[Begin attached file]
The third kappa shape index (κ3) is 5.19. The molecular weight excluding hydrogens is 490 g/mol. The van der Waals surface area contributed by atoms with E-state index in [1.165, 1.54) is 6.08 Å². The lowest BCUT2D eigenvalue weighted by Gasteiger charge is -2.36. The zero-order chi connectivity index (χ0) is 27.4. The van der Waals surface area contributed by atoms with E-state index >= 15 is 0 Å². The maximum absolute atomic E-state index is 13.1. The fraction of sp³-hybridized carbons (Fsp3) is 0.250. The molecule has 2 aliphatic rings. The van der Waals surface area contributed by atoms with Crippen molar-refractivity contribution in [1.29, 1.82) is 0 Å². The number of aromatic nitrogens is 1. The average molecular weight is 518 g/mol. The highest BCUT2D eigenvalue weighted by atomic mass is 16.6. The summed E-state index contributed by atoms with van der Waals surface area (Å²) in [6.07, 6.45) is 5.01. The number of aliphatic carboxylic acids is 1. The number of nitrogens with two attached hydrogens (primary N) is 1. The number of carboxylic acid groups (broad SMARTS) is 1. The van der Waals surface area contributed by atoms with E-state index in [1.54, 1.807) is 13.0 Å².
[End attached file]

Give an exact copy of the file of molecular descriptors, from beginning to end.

The third kappa shape index (κ3) is 5.19. The molecular weight excluding hydrogens is 490 g/mol. The van der Waals surface area contributed by atoms with E-state index in [1.165, 1.54) is 6.08 Å². The lowest BCUT2D eigenvalue weighted by Gasteiger charge is -2.36. The zero-order chi connectivity index (χ0) is 27.4. The van der Waals surface area contributed by atoms with E-state index >= 15 is 0 Å². The maximum absolute atomic E-state index is 13.1. The fraction of sp³-hybridized carbons (Fsp3) is 0.250. The molecule has 2 aliphatic rings. The van der Waals surface area contributed by atoms with Crippen molar-refractivity contribution in [1.29, 1.82) is 0 Å². The number of aromatic nitrogens is 1. The average molecular weight is 518 g/mol. The highest BCUT2D eigenvalue weighted by atomic mass is 16.6. The summed E-state index contributed by atoms with van der Waals surface area (Å²) in [6.07, 6.45) is 5.01. The number of aliphatic carboxylic acids is 1. The number of nitrogens with two attached hydrogens (primary N) is 1. The number of carboxylic acid groups (broad SMARTS) is 1. The van der Waals surface area contributed by atoms with E-state index in [1.54, 1.807) is 13.0 Å².